by Nancy Duarte
1. Audiences have someone to compare you to: It used to be that most people sucked at presenting. So if you sucked too, you were rarely called on it because so many people were just like you. But now, with TED talks, people have something to compare you to. If even the geekiest scientist can mesmerize you with her ideas on the TED stage, people start to realize that it’s no longer OK to be boring. Today, if you suck, it will hurt your brand.
2. Audiences won’t sit still and take it anymore: Audiences have more distinguished tastes. If you do suck at a conference, people will get up and leave right during your talk. Audiences who used to suffer quietly, now use social media backchannels to see what their neighbors think of you. In the worst cases, people can use social media to revolt and cause walk outs. You can compensate for a bad talk by keeping it short. An audience can endure a bad, short talk better than a bad, long talk, but they still won’t like it.
3. Audiences are used to shorter media: We’ve quickly become a culture that prefers information in short bursts. The popularity of social media, blog posts, and the thirty-minute sitcom are proof of that. If you have an hour to present, do not use the entire hour for a one-way diatribe. Mix it up with different speakers, vary the media types, introduce interaction, and save time for Q&As. The 18-minute TED talk length has proven that getting a great idea out succinctly--even if it’s somewhat complicated—creates greater traction than diluting your talk with a bunch of detail.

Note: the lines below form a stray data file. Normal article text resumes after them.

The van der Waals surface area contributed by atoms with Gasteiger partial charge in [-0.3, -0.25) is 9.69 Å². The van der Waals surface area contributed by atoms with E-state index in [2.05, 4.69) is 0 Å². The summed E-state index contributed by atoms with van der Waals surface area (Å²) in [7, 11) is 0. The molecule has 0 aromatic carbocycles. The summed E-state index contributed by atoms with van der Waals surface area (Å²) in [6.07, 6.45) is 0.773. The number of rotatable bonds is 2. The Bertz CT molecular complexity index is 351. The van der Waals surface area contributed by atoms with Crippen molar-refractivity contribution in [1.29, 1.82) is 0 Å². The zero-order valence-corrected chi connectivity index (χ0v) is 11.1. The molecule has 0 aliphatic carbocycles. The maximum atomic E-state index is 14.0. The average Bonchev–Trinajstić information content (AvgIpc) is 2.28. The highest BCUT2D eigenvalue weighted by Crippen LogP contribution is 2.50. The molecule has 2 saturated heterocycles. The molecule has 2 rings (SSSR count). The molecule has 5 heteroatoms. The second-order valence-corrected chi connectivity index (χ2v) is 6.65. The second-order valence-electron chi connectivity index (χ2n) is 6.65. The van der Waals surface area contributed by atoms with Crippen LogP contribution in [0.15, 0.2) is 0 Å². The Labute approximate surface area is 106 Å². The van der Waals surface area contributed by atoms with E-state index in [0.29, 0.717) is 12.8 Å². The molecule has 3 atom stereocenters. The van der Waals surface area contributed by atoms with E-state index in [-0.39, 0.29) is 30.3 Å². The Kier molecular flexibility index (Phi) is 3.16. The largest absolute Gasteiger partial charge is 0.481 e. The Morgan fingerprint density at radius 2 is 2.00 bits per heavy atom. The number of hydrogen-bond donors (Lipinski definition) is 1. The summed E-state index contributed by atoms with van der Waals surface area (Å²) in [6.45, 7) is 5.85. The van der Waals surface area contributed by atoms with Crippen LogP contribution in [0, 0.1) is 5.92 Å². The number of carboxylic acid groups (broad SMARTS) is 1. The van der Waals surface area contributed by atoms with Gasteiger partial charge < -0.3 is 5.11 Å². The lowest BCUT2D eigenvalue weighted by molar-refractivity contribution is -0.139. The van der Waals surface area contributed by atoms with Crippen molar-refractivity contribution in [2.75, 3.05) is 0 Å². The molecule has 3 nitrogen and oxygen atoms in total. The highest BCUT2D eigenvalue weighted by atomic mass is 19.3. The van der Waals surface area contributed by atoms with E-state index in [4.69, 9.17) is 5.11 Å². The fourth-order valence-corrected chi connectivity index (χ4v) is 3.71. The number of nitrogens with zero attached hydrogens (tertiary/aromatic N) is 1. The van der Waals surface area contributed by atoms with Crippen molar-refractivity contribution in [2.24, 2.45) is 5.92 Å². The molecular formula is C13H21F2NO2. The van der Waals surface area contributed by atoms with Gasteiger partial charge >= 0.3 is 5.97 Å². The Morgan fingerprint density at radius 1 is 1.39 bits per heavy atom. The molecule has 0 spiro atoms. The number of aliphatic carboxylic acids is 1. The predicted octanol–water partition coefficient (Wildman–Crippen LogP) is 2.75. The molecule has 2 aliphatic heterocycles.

4. Audiences can tell if you invested time in them: The quality of your talk is directly proportionate to the amount of time you spent on it. People are crazy busy. If you ask the audience to give you an hour of their time then ramble, meander and bore them, they feel like you didn’t care enough about them (or your idea) to prepare. When the presentation is high-stakes, you can’t afford NOT to invest the time. You need to treat their time as precious. There’s a real trick to fitting within a tight time slot. It takes a lot of work, but the payoff is worth it.
5. Audiences will spread great ideas: When you make the sacrifice to do a presentation well, the reward is that your ideas will spread, get adopted and create great change. The sheer volume of views on TED.com is proof of this reward. Even in organizations, the people who present well are the ones who get their ideas adopted, funded or purchased.
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